Mideast Cease-Fire Inspires Little Confidence

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Oral agreements, as the saying goes, are worth about as much as the paper on which they're written. And in the case of the cease-fire agreed to at Sharm el-Sheikh Tuesday, the oral agreement was not one between Yasser Arafat and Ehud Barak, but rather two separate agreements between each man and President Clinton. That leaves each side to interpret the agreement according to their own explanation of the current violence, and gives it at best a 50-50 chance of holding. Israel has ostensibly agreed to withdraw its army from the perimeter of most major Palestinian population centers, to which it has effectively laid siege over the past three weeks, and to reopen passages between those centers. And the Palestinians are expected, in turn, to restore and maintain law and order in areas under their control. But Israel signaled that it will wait 48 hours before enacting any retreat, in order to establish that violence has indeed ebbed. And the Palestinians, of course, claim that it's impossible to restore calm as long as Israeli soldiers are but a stone's throw away.

Tuesday's deal was hastily cobbled together, to be sure, with vague promises — for instance, that the U.S. "would consult" over the next two weeks over restarting the peace process — offering very little by way of satisfying President Clinton's hope that the summit could revive comprehensive peace talks. But then the price of an explicit failure at the summit would have been to escalate the conflict, so once gathered the leaders had little choice but to fudge at least some of their differences.

But even if the Israelis pull back their troops and Yasser Arafat is able to muster the requisite political authority to stop young Palestinians from marching on their positions — and right now that's a very big "if," as not only his Islamist opposition but even much of the grassroots membership of his own Fatah organization has virulently and openly opposed the agreement at Sharm el-Sheikh — the latest agreement may only temporarily separate the combatants on each side.

The fact that Palestinian rage over events in Jerusalem could have escalated within hours to an intifada-style uprising throughout the West Bank and Gaza is a stark reminder that six years after the Oslo Accord, the Israeli occupation of the West Bank and Gaza hasn't ever really ended. From the dusty refugee camps of Gaza and the biblical towns of the West Bank, Palestinians looking to vent their rage on Israeli troops and settlements didn't have to look further than within walking distance of their homes. Israel was under attack in the last three weeks, but for the most part not inside Israel proper. As during the intifada, almost all of the fighting took place inside the territories occupied since 1967, most of which Prime Minister Barak had planned to turn over to Arafat. Indeed, President Clinton called at the conclusion of Tuesday's talks for a resumption of peace negotiations based, inter alia, on U.N. Resolution 242 — which calls for Israeli withdrawal from territories occupied in the war of 1967.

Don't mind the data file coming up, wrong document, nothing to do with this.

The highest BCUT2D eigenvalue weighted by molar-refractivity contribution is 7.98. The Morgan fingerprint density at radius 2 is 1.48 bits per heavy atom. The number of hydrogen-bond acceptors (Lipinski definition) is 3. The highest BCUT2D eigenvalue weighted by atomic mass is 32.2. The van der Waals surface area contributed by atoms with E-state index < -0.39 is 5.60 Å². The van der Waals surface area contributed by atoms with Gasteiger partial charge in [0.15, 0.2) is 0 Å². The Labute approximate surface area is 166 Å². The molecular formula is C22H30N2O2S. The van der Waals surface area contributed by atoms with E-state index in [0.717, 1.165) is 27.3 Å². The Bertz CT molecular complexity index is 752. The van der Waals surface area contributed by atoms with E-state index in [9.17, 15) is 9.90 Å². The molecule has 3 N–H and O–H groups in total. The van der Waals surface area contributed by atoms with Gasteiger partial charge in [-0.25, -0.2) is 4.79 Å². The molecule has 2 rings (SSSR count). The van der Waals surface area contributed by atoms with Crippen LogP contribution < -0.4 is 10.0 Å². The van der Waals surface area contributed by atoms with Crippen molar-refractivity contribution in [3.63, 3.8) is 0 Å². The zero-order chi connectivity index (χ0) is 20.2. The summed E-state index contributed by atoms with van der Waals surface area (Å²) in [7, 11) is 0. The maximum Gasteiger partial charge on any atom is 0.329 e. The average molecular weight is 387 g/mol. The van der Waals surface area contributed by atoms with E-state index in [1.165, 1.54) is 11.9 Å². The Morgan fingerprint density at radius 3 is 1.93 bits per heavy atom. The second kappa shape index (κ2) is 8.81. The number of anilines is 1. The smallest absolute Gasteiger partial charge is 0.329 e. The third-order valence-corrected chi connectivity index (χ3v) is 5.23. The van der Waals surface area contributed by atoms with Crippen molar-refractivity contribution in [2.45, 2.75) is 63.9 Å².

The Sharm el-Sheikh agreement, however, simply withdraws Israeli troops from the entrance to every Palestinian town. As long as they remain dotted throughout the West Bank and Gaza, protecting Jewish settlements built after 1967 that are viewed as illegal by Palestinians, the soldiers will be a magnet for Palestinian rage. That fact has suited Arafat these past three weeks because it has given him leverage to counter pressure from the U.S. and Israel to sign away Palestinian claims on the Temple Mount. But despite Arafat's having made his point and agreed to a cease-fire, his political authority, even over his own loyalists, may have waned considerably — particularly in light of such situations as that which led to the Ramallah lynching, where his security forces stand between angry Palestinians and the object of their anger. This suggests that those who'll want to continue the intifada will have plenty of opportunity. Indeed, clashes continued throughout the two-day summit and after the announcement of the cease-fire.

The chances of resolving the potential for violence in the current pattern of troop and settlement distribution are considerably diminished now that the peace process itself is on the back burner. Three weeks of rage not only showed how deeply Palestinians distrust the peace process, they also bled the Israeli peace camp of much of its faith in the process. Just as the center of gravity in Palestinian politics has shifted toward the militancy of the Islamists and Fatah grass roots, so has the momentum in Israeli politics swung dramatically against Prime Minister Barak's peace policy. Barak is already seeking out a coalition with the right-wing Likud party, and few observers doubt that if he went to the polls now, he'd be trounced by a resurgent Benjamin Netanyahu.

The Oslo Accord left the hardest parts for last, assuming that Israelis and Palestinians would build mutual trust through incremental steps toward peace. Instead, the opposite occurred. And so the hardest parts of a long-term peace remain to be resolved, but the goodwill that first put them on the table has long since been burnt to a cinder. For now, the best Israelis and Palestinians, and their regional and foreign backers, may be able to hope for is not to resolve the conflict, but simply to contain it.